Scroll is a roguelike, with a twist, which I won't reveal until I've finished building it. I'll just say: A playable roguelike pun, set in a filesystem near you.

I'm creating Scroll as part of the 7DRL Challange. If all goes well, I'll have a usable roguelike game finished in 7 days.

This is my first time developing a roguelike, and my first time writing a game in Haskell, and my first time writing a game to a time limit. Wow!

First, some groundwork. I'm writing Scroll in Haskell, so let's get the core data types and monads and IO squared away. Then I can spend days 2-7 writing entirely pure functional code, in the Haskell happy place.

To represent the current level, I'm using a Vector of Vectors of Chars. Actually, MVectors, which can be mutated safely by pure code running inside the ST monad, so it's fast and easy to read or write any particular location on the level.

-- Writes a Char to a position in the world.
writeWorld :: Pos -> Char -> M ()
writeWorld (x, y) c = modWorld $ \yv -> do
    xv <- yv y
    V.write xv x c

showPlayer :: M ()
showPlayer = writeWorld (5,8) '@'

(I wish these Vectors had their size as part of their types. There are vector libraries on hackage that do, but not the standard vector library, which has mutable vectors. As it is, if I try to access outside the bounds of the world, it'll crash at runtime.)

Since the game will need some other state, I'm using the state monad. The overall monad stack is type M = StateT S (ST RealWorld). (It could be forall s. StateT S (ST s), but I had some trouble getting that to type check, so I fixed s to RealWorld, which is ok since it'll be run using stToIO.

Next, a concept of time, and the main event loop. I decided to use a continutation passing style, so the main loop takes the current continuation, and runs it to get a snapshot of the state to display, and a new continutation. The advantage of using continuations this way is that all the game logic can be handled in the pure code.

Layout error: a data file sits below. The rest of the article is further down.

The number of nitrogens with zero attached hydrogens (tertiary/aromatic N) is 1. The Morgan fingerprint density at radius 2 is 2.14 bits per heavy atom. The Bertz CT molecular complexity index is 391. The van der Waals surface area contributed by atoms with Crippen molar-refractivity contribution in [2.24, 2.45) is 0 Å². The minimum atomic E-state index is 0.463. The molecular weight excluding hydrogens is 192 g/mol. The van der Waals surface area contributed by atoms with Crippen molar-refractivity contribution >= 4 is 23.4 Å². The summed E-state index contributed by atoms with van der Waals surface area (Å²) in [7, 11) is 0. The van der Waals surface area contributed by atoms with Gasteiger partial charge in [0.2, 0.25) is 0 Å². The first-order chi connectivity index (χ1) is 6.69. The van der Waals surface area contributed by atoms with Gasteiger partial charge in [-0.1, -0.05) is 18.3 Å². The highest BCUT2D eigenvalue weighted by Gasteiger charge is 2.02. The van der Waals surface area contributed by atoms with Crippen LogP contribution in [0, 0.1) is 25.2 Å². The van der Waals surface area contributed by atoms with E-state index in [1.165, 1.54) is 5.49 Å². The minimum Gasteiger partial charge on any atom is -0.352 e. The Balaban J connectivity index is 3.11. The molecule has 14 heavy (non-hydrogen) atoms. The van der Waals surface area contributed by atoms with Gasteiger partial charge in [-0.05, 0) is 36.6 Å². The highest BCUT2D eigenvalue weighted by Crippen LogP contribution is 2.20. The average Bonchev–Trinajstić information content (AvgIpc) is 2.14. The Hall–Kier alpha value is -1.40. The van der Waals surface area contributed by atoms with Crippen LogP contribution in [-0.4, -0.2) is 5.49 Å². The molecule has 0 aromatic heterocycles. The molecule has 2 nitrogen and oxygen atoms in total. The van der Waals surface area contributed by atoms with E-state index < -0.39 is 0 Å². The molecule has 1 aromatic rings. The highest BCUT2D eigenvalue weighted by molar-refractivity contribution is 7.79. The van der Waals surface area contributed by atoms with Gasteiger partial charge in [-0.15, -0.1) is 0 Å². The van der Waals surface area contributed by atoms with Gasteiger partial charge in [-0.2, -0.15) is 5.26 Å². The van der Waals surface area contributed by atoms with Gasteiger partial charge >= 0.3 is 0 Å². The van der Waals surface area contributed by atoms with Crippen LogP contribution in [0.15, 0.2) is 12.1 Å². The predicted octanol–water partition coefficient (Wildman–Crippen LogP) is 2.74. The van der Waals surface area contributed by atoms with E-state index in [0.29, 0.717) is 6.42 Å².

I should probably be using the Cont monad in my monad stack, but I've not learned it and lack time. For now I'm handling the continuations by hand, which seems ok.

updateWorld :: Step
updateWorld (Just 'Q') = do
        addMessage "Are you sure you want to quit? [yn]"
        next $ \i -> case i of
                Just 'y' -> quit
                _ -> continue
updateWorld input = do
        addMessage ("pressed " ++ show input)

Finally, I wrote some ncurses display code, which is almost working.

Start time: After midnight last night. Will end by midnight next Friday.

Lines of code written today: 368

Craziest type signature today: writeS :: forall a. ((Vec2 a -> ST RealWorld ()) -> M ()) -> Pos -> a -> M ()

By the way, there's a whole LambdaHack library for Haskell, targeted at just this kind of roguelike construction. It looks excellent. I'm not using it for two reasons:

  1. Scroll is going to be unusual in a lot of ways, and LambdaHack probably makes some assumptions that don't fit.
  2. mainSer :: (MonadAtomic m, MonadServerReadRequest m) => [String] -> COps -> (m () -> IO ()) -> (COps -> DebugModeCli -> ((FactionId -> ChanServer ResponseUI RequestUI -> IO ()) -> (FactionId -> ChanServer ResponseAI RequestAI -> IO ()) -> IO ()) -> IO ()) -> IO ()
    That's a lot of stuff to figure out! I only have a week, so it's probably easier to build my own framework, and this gives me an opportunity to learn more generally useful stuff, like how to use mutable Vectors.